Ralph Turvey, World Economics, September 2000
The treatment of owner-occupied dwellings in Consumer Price Indexes varies between countries and is the subject of continuing controversy. Ralph Turvey explains the alternative possible treatments and reasons for disagreement.
Horst Zimmermann, World Economics, September 2000
This is a reply to Giles Atkinson’s article ‘Re-thinking Economic Progress’ that appeared in the first issue of World Economics (Vol. 1, No. 1, January – March 2000). Atkinson discussed proposals for the construction of ‘green’ alternatives to Gross Domestic Product (GDP). In the same issue, Amanda Rowlatt in her article ‘Extending the UK National Accounts’, discussed the role of ‘satellite accounts’, including measures of effects on the environment. Professor Zimmermann’s contention is that the concept of a ‘green GDP’ would lead to a one-sided measure which cannot be used for the many purposes for which normal GDP as a comprehensive measure can be used. A GDP corrected for depletion of environmental stocks would have to be supplemented by one corrected for changes in human capital, another one dealing with health capital, etc. Completing the set leads to the older concept of Net Economic Welfare or something similar. Only this would again be a comprehensive measure and could replace GDP.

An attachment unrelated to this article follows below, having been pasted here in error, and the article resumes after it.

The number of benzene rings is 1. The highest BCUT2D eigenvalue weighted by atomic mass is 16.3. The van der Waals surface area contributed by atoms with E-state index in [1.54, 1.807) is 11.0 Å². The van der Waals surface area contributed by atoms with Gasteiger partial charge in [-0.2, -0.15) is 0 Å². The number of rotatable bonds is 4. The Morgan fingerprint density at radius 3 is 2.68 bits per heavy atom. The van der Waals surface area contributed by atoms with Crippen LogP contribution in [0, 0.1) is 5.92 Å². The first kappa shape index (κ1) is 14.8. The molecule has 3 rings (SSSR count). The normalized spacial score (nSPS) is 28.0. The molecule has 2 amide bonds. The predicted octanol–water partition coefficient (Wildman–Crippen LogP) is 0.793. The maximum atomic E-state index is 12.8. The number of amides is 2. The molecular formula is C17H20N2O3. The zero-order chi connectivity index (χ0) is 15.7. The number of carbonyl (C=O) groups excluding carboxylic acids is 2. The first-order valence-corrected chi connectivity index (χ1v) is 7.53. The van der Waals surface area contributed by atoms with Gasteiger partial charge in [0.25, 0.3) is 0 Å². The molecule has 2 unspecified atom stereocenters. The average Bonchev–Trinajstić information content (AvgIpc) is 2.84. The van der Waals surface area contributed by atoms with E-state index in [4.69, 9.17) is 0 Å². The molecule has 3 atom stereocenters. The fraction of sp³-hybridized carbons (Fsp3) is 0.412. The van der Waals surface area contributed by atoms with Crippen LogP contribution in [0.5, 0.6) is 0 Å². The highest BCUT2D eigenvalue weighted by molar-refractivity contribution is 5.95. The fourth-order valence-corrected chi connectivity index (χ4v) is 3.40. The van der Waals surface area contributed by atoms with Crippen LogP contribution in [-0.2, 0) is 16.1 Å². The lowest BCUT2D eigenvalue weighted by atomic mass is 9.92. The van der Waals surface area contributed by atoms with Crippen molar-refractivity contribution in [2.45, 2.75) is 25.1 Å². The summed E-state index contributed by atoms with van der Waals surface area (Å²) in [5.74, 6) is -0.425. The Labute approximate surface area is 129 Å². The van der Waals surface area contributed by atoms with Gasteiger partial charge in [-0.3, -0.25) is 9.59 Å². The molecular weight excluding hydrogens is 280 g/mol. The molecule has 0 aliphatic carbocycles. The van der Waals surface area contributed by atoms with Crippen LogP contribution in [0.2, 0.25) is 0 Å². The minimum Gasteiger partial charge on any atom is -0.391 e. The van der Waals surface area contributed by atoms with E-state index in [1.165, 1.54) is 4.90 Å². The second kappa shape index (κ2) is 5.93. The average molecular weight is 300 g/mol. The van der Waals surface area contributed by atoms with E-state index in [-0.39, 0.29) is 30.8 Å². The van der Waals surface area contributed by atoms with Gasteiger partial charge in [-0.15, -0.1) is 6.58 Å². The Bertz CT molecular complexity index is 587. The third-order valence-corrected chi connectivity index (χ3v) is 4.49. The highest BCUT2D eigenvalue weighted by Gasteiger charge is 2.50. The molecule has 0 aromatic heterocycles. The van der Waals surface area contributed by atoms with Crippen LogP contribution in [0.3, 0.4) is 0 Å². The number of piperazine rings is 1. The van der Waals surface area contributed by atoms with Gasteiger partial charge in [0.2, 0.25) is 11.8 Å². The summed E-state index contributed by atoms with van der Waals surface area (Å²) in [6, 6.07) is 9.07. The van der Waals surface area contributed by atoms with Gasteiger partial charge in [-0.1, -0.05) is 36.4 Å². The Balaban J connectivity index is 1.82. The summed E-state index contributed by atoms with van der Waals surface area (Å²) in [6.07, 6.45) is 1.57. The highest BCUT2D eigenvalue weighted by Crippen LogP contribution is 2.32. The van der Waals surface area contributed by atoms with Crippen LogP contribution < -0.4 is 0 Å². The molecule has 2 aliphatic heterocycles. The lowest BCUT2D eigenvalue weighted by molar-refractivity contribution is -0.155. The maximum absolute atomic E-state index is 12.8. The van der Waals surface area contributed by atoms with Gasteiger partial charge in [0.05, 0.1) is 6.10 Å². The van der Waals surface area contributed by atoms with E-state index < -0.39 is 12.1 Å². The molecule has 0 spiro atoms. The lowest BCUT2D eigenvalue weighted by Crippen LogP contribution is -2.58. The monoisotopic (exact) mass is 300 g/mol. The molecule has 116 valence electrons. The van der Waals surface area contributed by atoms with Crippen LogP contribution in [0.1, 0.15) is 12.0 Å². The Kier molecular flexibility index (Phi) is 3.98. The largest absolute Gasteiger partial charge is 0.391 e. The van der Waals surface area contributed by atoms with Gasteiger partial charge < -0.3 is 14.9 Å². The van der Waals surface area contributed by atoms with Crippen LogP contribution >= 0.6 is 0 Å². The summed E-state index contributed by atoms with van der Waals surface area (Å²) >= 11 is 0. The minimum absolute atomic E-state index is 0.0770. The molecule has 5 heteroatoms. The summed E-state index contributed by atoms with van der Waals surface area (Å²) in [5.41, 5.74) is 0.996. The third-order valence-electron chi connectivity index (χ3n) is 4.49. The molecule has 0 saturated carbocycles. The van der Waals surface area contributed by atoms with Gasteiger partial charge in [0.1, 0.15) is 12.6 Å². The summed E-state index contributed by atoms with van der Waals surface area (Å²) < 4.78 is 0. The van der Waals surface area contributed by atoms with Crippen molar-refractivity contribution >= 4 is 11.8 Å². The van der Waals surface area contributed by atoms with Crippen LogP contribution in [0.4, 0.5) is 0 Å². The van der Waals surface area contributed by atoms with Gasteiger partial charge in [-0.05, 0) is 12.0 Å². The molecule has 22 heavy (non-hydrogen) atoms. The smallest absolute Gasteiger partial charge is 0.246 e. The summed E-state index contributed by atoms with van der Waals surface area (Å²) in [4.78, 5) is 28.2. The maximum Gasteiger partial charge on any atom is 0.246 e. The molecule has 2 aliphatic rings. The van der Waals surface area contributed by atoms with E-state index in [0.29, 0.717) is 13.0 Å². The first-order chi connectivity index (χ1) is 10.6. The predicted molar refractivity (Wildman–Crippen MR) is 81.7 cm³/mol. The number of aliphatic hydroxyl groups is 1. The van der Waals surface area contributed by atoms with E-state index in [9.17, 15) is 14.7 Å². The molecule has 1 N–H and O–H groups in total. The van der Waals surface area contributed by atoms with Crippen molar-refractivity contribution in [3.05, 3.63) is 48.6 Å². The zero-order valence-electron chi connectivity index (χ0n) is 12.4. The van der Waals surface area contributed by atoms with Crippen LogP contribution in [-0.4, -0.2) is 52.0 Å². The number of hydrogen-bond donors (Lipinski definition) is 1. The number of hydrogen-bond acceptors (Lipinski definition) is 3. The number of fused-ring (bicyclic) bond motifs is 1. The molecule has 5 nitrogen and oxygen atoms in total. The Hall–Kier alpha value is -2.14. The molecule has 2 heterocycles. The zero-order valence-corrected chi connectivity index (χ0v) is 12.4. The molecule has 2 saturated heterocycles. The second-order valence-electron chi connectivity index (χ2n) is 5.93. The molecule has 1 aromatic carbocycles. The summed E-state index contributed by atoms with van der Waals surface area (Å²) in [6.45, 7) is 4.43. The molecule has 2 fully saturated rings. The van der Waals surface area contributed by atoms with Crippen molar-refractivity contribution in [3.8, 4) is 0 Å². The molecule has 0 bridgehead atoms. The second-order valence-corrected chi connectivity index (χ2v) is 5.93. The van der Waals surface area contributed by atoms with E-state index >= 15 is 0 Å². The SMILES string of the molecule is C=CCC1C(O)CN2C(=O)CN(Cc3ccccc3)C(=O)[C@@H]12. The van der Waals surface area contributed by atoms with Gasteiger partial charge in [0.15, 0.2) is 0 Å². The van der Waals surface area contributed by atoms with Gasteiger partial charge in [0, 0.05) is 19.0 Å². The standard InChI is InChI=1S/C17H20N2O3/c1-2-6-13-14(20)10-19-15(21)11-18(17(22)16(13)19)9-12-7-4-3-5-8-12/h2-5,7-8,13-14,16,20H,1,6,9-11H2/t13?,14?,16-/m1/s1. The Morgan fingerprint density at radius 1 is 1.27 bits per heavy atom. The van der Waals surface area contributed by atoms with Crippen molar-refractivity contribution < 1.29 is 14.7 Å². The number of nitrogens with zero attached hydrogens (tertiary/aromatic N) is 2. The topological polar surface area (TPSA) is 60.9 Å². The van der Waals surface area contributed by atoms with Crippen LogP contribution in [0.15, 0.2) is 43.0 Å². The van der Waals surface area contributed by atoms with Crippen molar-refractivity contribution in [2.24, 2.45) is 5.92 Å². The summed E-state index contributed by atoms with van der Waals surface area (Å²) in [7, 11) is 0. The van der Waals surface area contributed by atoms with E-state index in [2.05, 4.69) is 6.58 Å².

Amanda Rowlatt, World Economics, March 2000
The national accounts measure economic activity. The UK is developing "satellite accounts" which use the framework of the national accounts but aim to quantify other aspects of living standards. This article starts by comparing satellite accounts with the use of indicators to measure the quality of life. It then reports on progress with the UK environmental accounts, and with the household accounts, which measure the productive unpaid work done in the home. It concludes with a discussion of the scope for developing a wider range of satellite accounts for the UK.
Giles Atkinson, World Economics, March 2000
Most national governments have pledged a commitment to sustainable development. The transformation of these pledges into policy is a formidable challenge. Of particular interest are proposals for the construction of green alternatives to Gross Domestic Product (GDP), which it is hoped will provide policy-makers with a consistent and summary signal of "true" trends in the economy both now and into the future. This paper reviews the green accounting debate over the past decade. the author argues that, while initial expectations have, at times, been overstated, there are encouraging signs for policy-makers attempting to make sense of their commitments to sustainable development. One such indication is the increasing emphasis on improved measures of saving, providing a better link between actions in the present and their implications for the future.